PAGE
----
Clinical supervision is a multi-functional intervention within numerous psychotherapeutic professions, including clinical psychology. It often relies on supervisees' verbal disclosures of pertinent information. There is limited research on supervisee self-disclosure in the UK, and none using clinical psychology populations. This study aimed to address the limitations in the evidence base. It used a constructivist grounded theory methodology to investigate qualified UK clinical psychologists' use of self-disclosure in supervision in order to develop a theoretical understanding of their self-disclosure processes. Ten clinical psychologists from various time points across the career span were recruited to the study. Four core conceptual categories were identified in the analysis as being integral to participants' decision-making processes: ‘Setting the Scene’, ‘Supervisory Relationship’, ‘Using Self-disclosure’ and ‘Reviewing Outcome of Self-disclosure’. These four categories are comprised of a number of subcategories. The study's findings are compared with the current literature base, and it is argued that there are tensions with the scientist–practitioner model as it could be interpreted to encourage an expert stance, which may limit the self-disclosure of qualified supervisees. The implications of this perspective are discussed. Copyright © 2012 John Wiley & Sons, Ltd.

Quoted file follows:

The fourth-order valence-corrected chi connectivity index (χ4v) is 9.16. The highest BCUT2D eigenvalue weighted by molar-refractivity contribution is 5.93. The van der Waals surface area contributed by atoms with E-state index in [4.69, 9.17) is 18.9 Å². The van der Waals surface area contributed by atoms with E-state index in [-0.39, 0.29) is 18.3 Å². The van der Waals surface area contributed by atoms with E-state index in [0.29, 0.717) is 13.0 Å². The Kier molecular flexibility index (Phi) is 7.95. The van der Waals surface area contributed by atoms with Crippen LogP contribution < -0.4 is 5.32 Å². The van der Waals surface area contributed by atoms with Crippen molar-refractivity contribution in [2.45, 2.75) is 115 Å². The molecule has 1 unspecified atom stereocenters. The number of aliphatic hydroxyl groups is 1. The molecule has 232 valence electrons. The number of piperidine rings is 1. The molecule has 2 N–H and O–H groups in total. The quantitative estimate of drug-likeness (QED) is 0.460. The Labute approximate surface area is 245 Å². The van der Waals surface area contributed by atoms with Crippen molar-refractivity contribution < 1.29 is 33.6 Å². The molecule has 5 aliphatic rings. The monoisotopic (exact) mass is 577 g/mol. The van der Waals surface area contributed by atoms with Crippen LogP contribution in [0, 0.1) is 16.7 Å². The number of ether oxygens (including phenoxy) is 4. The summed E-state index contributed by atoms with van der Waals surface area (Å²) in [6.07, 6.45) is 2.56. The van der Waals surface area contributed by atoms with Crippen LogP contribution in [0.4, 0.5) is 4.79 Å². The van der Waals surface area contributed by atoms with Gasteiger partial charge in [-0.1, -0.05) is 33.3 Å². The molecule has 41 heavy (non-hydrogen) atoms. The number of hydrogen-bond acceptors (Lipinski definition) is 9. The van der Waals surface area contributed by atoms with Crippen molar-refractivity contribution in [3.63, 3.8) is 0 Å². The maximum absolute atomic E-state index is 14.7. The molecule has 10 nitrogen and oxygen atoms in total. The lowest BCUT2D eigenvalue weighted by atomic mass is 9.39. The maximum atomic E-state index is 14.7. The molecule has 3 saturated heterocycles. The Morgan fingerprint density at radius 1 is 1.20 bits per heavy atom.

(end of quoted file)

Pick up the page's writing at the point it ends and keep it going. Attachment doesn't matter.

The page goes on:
Key Practitioner Message:
- Supervision is a key process in supporting qualified clinical psychologists and the use of disclosure appears to be important in facilitating useful supervision.
- It appears that clinical psychologists go through a number of complex processes in deciding whether to self disclose.